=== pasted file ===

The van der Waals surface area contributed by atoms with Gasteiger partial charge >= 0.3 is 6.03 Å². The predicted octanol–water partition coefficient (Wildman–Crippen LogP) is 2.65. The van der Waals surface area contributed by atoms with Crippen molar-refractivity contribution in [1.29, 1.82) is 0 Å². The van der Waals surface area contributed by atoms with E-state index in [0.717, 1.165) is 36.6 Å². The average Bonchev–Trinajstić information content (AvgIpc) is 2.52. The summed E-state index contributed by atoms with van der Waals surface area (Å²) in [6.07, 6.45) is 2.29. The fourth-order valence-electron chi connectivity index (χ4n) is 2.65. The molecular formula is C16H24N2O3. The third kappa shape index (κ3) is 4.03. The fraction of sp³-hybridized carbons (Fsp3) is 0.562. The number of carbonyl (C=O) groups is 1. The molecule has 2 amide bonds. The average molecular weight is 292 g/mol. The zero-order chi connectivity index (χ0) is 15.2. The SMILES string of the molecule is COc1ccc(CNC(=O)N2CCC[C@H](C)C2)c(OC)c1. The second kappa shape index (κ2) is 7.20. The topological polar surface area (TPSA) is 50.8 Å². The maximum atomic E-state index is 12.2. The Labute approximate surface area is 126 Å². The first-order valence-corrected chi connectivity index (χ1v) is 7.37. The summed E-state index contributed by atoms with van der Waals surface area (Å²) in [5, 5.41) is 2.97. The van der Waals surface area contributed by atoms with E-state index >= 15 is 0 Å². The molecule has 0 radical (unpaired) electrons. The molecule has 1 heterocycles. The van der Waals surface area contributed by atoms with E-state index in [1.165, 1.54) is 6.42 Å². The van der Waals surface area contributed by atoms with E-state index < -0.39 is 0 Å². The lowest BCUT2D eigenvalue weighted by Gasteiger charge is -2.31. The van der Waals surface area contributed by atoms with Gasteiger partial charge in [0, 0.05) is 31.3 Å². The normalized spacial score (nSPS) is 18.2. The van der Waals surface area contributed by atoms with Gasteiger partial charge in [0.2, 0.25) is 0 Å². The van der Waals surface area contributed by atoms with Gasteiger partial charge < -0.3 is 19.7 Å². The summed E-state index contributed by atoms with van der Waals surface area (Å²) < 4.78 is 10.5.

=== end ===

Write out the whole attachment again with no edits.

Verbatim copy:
The van der Waals surface area contributed by atoms with Gasteiger partial charge >= 0.3 is 6.03 Å². The predicted octanol–water partition coefficient (Wildman–Crippen LogP) is 2.65. The van der Waals surface area contributed by atoms with Crippen molar-refractivity contribution in [1.29, 1.82) is 0 Å². The van der Waals surface area contributed by atoms with E-state index in [0.717, 1.165) is 36.6 Å². The average Bonchev–Trinajstić information content (AvgIpc) is 2.52. The summed E-state index contributed by atoms with van der Waals surface area (Å²) in [6.07, 6.45) is 2.29. The fourth-order valence-electron chi connectivity index (χ4n) is 2.65. The molecular formula is C16H24N2O3. The third kappa shape index (κ3) is 4.03. The fraction of sp³-hybridized carbons (Fsp3) is 0.562. The number of carbonyl (C=O) groups is 1. The molecule has 2 amide bonds. The average molecular weight is 292 g/mol. The zero-order chi connectivity index (χ0) is 15.2. The SMILES string of the molecule is COc1ccc(CNC(=O)N2CCC[C@H](C)C2)c(OC)c1. The second kappa shape index (κ2) is 7.20. The topological polar surface area (TPSA) is 50.8 Å². The maximum atomic E-state index is 12.2. The Labute approximate surface area is 126 Å². The first-order valence-corrected chi connectivity index (χ1v) is 7.37. The summed E-state index contributed by atoms with van der Waals surface area (Å²) in [5, 5.41) is 2.97. The van der Waals surface area contributed by atoms with E-state index >= 15 is 0 Å². The molecule has 0 radical (unpaired) electrons. The molecule has 1 heterocycles. The van der Waals surface area contributed by atoms with E-state index in [1.165, 1.54) is 6.42 Å². The van der Waals surface area contributed by atoms with E-state index < -0.39 is 0 Å². The lowest BCUT2D eigenvalue weighted by Gasteiger charge is -2.31. The van der Waals surface area contributed by atoms with Gasteiger partial charge in [0, 0.05) is 31.3 Å². The normalized spacial score (nSPS) is 18.2. The van der Waals surface area contributed by atoms with Gasteiger partial charge in [0.2, 0.25) is 0 Å². The van der Waals surface area contributed by atoms with Gasteiger partial charge < -0.3 is 19.7 Å². The summed E-state index contributed by atoms with van der Waals surface area (Å²) < 4.78 is 10.5.